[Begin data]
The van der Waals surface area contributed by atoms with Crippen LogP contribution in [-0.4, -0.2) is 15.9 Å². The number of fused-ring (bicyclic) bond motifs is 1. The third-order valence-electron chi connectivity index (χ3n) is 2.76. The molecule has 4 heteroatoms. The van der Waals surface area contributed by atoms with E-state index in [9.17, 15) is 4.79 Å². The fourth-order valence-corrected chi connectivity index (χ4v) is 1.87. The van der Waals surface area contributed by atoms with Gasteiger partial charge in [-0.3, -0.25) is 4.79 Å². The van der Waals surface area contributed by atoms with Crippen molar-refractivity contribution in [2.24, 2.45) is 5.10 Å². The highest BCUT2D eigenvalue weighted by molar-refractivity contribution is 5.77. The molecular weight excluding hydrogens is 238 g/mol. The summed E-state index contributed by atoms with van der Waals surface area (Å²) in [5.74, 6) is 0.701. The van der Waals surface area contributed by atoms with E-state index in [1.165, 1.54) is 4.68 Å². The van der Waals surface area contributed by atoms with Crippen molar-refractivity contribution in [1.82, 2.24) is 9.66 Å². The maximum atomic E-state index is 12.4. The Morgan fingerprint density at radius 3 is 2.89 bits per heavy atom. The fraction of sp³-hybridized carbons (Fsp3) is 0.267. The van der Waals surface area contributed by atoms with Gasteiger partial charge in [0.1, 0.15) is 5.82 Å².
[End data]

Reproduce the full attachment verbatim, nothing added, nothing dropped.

The van der Waals surface area contributed by atoms with Crippen LogP contribution in [-0.4, -0.2) is 15.9 Å². The number of fused-ring (bicyclic) bond motifs is 1. The third-order valence-electron chi connectivity index (χ3n) is 2.76. The molecule has 4 heteroatoms. The van der Waals surface area contributed by atoms with E-state index in [9.17, 15) is 4.79 Å². The fourth-order valence-corrected chi connectivity index (χ4v) is 1.87. The van der Waals surface area contributed by atoms with Gasteiger partial charge in [-0.3, -0.25) is 4.79 Å². The van der Waals surface area contributed by atoms with Crippen molar-refractivity contribution in [2.24, 2.45) is 5.10 Å². The highest BCUT2D eigenvalue weighted by molar-refractivity contribution is 5.77. The molecular weight excluding hydrogens is 238 g/mol. The summed E-state index contributed by atoms with van der Waals surface area (Å²) in [5.74, 6) is 0.701. The van der Waals surface area contributed by atoms with E-state index in [1.165, 1.54) is 4.68 Å². The van der Waals surface area contributed by atoms with Crippen molar-refractivity contribution in [1.82, 2.24) is 9.66 Å². The maximum atomic E-state index is 12.4. The Morgan fingerprint density at radius 3 is 2.89 bits per heavy atom. The fraction of sp³-hybridized carbons (Fsp3) is 0.267. The van der Waals surface area contributed by atoms with Gasteiger partial charge in [0.1, 0.15) is 5.82 Å².